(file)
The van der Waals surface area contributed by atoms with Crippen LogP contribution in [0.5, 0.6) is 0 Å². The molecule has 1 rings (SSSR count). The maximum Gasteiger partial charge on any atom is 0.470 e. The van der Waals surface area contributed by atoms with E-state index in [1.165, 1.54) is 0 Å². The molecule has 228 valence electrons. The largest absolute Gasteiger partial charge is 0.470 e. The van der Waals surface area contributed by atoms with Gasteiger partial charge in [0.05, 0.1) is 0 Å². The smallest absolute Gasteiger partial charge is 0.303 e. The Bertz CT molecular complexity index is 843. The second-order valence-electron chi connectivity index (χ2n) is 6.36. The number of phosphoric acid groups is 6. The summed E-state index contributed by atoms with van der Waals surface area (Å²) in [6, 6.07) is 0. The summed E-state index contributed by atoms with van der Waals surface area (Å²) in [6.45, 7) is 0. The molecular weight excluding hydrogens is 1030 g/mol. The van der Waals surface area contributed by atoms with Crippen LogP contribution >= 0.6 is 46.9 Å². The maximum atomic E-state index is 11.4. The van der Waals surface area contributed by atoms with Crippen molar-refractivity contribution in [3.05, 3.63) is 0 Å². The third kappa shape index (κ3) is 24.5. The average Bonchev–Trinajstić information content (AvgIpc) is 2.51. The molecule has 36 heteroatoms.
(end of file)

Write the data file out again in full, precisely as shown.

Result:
The van der Waals surface area contributed by atoms with Crippen LogP contribution in [0.5, 0.6) is 0 Å². The molecule has 1 rings (SSSR count). The maximum Gasteiger partial charge on any atom is 0.470 e. The van der Waals surface area contributed by atoms with E-state index in [1.165, 1.54) is 0 Å². The molecule has 228 valence electrons. The largest absolute Gasteiger partial charge is 0.470 e. The van der Waals surface area contributed by atoms with Gasteiger partial charge in [0.05, 0.1) is 0 Å². The smallest absolute Gasteiger partial charge is 0.303 e. The Bertz CT molecular complexity index is 843. The second-order valence-electron chi connectivity index (χ2n) is 6.36. The number of phosphoric acid groups is 6. The summed E-state index contributed by atoms with van der Waals surface area (Å²) in [6, 6.07) is 0. The summed E-state index contributed by atoms with van der Waals surface area (Å²) in [6.45, 7) is 0. The molecular weight excluding hydrogens is 1030 g/mol. The van der Waals surface area contributed by atoms with Crippen LogP contribution >= 0.6 is 46.9 Å². The maximum atomic E-state index is 11.4. The van der Waals surface area contributed by atoms with Crippen molar-refractivity contribution in [3.05, 3.63) is 0 Å². The third kappa shape index (κ3) is 24.5. The average Bonchev–Trinajstić information content (AvgIpc) is 2.51. The molecule has 36 heteroatoms.